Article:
The New York Times redesigns its online site (the first major one in five years) to make the reader experience "simpler and more useful," including links to the most blogged articles, topic pages, personal pages with guidance from NYT editors and more emphasis on multimedia content. All very nice, but still basically the print publication augmented online.
"All the news that's fit to print" (or display online) is mostly limited to what the NYT has to say, but for the leading edge, encompassing the edges of the network, media consumption is shifting to RSS and sites and services that aggregate, filter and personalize content.
Eric Norlin make this point in his Syndicator blog:
"Value lies at the aggregation point." - I forget who said it, but it rings in my head daily. Newspapers' value lies in aggregating readers for advertisers (not in some high-horsed journalistic elite). Google's value lies in aggregating viewers. Conferences aggregate audiences. MySpace aggregates teens. Facebook aggregates college students. O'Reilly aggregates developers. Aggregation is where the value lies. As Seth Godin said recently -- its not that the power of "mass" has lost its value, its that its much harder to find mass.
Filtering: Pure "news" (items being pulled off the AP wire) are along the same lines as stock prices, they're commodities. But filtering, perspective, a trusted voice -- that brings tremendous value. And people flock to the filters that appeal to them. Podshow filters. Newsvine provides community filtering. Digg filters. Memerandum filters. Hell, Rush Limbaugh filters. And the *filtering* layers value onto the aggregation.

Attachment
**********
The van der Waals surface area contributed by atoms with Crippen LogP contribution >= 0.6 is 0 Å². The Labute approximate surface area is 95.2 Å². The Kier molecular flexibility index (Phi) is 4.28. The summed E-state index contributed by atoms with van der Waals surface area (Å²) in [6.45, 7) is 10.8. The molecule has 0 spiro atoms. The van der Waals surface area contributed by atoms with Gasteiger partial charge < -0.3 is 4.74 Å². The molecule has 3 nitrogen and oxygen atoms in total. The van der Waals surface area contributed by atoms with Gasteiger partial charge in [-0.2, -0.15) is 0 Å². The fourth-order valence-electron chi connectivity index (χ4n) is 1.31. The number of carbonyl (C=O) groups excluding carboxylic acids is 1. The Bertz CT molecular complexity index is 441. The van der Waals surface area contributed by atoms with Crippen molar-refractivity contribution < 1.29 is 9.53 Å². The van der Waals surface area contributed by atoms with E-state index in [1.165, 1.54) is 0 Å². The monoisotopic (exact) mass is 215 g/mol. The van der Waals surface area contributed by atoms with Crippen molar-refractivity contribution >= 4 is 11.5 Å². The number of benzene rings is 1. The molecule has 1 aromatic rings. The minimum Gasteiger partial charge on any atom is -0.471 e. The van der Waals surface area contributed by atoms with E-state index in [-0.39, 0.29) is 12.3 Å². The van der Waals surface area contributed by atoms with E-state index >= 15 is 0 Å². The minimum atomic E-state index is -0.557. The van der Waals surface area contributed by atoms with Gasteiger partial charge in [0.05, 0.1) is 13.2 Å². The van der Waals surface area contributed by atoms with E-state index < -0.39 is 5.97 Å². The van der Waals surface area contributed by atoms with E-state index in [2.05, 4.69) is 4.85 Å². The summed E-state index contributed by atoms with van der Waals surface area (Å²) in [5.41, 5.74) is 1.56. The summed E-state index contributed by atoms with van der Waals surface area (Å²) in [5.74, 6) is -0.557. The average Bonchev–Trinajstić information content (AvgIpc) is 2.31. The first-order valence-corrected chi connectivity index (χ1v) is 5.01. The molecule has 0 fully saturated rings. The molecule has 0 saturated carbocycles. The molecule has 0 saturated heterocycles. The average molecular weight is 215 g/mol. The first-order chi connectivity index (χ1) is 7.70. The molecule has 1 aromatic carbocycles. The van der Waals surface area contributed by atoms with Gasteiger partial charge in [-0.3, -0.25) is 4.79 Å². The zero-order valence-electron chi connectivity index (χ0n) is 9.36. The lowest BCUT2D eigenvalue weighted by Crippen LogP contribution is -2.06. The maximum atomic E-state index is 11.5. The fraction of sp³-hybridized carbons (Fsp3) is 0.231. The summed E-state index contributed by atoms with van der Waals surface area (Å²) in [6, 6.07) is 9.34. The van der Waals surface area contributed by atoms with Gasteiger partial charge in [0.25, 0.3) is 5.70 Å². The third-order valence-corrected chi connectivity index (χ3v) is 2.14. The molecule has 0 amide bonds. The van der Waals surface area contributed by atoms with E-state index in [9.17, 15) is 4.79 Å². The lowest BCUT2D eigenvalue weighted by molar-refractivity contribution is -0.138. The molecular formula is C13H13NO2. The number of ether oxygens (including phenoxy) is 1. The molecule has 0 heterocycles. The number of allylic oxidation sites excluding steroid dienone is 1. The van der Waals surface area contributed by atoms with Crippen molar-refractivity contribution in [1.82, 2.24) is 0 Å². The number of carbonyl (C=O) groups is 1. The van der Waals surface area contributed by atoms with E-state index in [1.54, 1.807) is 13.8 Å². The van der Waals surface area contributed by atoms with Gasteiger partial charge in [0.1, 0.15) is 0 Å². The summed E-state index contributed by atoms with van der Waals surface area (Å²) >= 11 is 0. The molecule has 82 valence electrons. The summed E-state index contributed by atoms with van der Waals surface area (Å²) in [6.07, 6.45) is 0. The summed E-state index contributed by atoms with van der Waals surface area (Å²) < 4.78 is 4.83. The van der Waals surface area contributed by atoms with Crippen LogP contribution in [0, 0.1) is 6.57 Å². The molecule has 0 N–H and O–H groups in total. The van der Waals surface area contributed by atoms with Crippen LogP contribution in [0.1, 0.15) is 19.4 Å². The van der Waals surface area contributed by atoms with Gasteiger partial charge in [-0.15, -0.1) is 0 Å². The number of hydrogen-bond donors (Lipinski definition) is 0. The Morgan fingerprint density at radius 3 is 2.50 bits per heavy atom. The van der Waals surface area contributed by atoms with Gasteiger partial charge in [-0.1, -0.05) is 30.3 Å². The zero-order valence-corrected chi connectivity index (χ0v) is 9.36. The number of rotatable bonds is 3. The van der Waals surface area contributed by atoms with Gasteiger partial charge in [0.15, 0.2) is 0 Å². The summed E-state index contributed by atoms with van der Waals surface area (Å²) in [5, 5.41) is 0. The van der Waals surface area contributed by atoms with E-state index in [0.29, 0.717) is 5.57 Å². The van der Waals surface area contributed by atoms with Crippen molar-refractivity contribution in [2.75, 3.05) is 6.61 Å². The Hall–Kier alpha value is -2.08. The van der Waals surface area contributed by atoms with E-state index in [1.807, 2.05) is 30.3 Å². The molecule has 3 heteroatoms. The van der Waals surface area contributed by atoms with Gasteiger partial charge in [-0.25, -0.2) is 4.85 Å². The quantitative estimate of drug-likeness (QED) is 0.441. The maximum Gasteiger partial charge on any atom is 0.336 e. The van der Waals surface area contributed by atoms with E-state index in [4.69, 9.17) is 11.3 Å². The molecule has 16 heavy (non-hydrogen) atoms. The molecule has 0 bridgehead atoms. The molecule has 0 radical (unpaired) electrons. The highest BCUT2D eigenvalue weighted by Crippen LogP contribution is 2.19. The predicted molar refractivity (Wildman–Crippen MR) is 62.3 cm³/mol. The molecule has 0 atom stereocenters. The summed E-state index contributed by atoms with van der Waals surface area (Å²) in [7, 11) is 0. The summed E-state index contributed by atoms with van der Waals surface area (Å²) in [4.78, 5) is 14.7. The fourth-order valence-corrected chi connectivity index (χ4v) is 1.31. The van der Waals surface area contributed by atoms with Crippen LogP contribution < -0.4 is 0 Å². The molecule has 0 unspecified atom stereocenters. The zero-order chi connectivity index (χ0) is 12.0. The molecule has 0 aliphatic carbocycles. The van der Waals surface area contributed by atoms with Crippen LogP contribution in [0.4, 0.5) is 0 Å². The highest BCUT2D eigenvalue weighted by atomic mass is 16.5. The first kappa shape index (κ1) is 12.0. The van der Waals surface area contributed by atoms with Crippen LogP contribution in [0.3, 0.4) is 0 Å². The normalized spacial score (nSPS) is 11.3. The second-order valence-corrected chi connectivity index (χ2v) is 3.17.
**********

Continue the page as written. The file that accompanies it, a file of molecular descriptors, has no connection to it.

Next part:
The world of new media keeps focusing on "who's producing the content" -- journalists or bloggers, users or professionals, etc -- but its not about "content," its about filtering and aggregation. Therein lies the current keys to value (not that that won't change).
Today we are at the wild frontier, with dozens of sites popping up like spring flowers (only a few will become perennials), looking to create an attention management experience that will atttract millions of users. The latest to make the rounds is Wikio (in private beta, of course), covered in Jeff Clavier's blog:
Like so many consumer Internet plays, the idea of Wikio came about because existing tools: Google News, Technorati, etc. did not provide homogeneous search across blogs and traditional news, offering correlation between stories and the ability for users to comment and contribute.What is Wikio ? Topix.net meets Digg meets Memeorandum with a zest of Wink – sort of. And all in French – for now.
Ouriel Ohayon of TechCrunch describes Wikio as "a smart combination of Digg+Technorati+Google news."
The three pillars of this latest Web 2.0 innovation and now copycat funnel is a combination of the best features of content aggregation (news, blogs, conversations, etc.), filtering (user participation, algorithmic) and personalization. Steve Rubel calls the current wave of startups focused on aggregation, filtering and community content as Web 2.0 commoditization, and points to the lengthy list of digg-style applications at 3spots.
It's too early to think about the overflow of aggregation and filtering sites as commodities. Some are hoping to cash in on the need to solve the content overload and attention deficit problems. Most of them will not be around by the end of year or have little traction, but it's all part of a grand experiment to harness the content flows for every kind of user and on every kind of device. Who will be winners? Digg, Technorati, Sphere, Memorandum, Rojo, TailRank, Newsvine, NowPublic, Reddit, Google, Yahoo, MSN to name a few of the more well known or well funded players. Who knows? Take them for a test drive...